3. We went in April, it wasn’t too busy but it was extremely cold -12°! Glad we didn’t go in Winter
    Keep having fun, hope to see you both soon.

  4. Brought back many memories as I saw many of those sights on the Trabi Communism tour that I did with my sister when we were in Krakow last year. That may not have actually been a broken down one as when we did that stop, the guide opened up the bonnet and we were shown what the engine looked like – looked a bit like my old Viva so I wasn’t so shocked as the young couple who were from another car – ha ha. We were taken to a ‘Milk Bar’ near a Tesco for traditional Polish dumplings. We were joined by lots of older Polish people and several younger men from the local tax office who always ate their lunch in there – they demolished the largest plate of dumplings I’ve ever seen!! Thanks for all your bike pics – didn’t reply last night as it was a bit late. Dave says what you’re sending is very interesting for him – always good to see how they run the schemes elsewhere. Luv Lesley xx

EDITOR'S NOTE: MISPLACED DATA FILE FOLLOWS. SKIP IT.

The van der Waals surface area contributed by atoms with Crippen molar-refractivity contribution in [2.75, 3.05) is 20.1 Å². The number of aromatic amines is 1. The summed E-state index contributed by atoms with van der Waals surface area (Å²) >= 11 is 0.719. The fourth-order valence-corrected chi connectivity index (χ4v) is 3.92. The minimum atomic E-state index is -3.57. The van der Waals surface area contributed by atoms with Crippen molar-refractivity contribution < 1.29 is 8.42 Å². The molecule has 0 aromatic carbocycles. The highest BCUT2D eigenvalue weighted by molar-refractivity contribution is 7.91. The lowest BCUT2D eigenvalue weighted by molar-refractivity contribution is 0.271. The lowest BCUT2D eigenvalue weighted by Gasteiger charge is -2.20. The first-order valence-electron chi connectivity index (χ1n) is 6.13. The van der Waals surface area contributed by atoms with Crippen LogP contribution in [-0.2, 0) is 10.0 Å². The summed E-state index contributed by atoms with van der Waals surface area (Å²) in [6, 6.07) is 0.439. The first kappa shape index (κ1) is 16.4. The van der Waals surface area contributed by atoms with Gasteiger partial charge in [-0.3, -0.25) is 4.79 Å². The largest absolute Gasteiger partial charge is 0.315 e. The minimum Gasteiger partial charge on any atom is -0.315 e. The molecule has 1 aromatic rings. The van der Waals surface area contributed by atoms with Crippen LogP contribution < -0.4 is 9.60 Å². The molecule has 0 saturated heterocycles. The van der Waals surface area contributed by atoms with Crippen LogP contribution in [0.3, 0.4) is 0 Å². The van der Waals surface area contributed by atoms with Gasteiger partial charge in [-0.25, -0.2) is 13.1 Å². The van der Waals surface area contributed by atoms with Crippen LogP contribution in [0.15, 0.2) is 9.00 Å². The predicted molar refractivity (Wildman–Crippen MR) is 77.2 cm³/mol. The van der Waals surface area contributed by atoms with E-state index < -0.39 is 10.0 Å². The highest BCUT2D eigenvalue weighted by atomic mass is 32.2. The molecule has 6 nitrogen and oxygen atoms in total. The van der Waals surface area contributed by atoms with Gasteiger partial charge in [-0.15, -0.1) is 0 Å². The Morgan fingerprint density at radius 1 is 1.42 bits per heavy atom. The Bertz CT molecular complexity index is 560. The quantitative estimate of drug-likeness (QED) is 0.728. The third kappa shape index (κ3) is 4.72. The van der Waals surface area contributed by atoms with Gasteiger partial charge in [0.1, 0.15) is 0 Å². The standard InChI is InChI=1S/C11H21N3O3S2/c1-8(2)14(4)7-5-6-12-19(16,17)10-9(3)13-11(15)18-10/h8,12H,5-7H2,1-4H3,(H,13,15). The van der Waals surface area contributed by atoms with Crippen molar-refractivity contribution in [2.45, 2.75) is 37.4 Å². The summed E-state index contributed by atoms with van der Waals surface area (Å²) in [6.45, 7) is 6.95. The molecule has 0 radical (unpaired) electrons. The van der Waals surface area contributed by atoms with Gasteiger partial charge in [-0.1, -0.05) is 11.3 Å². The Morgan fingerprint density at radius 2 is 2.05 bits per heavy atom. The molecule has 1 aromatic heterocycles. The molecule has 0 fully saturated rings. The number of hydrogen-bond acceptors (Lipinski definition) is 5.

• Those dumplings tasted much better than they looked – but I don’t think we’d have managed a larger plateful! We’ll keep up the bike pics 😉

  5. We love Krakow but the cake shops and cafes are so cheap we had to try a lot of them! Haha. How do you find your random stopovers? We weren’t impressed with Warsaw. Too big but OK for a couple of days

    • Haha, we know what you mean about the cheap cafés! We use for looking up our camper stops.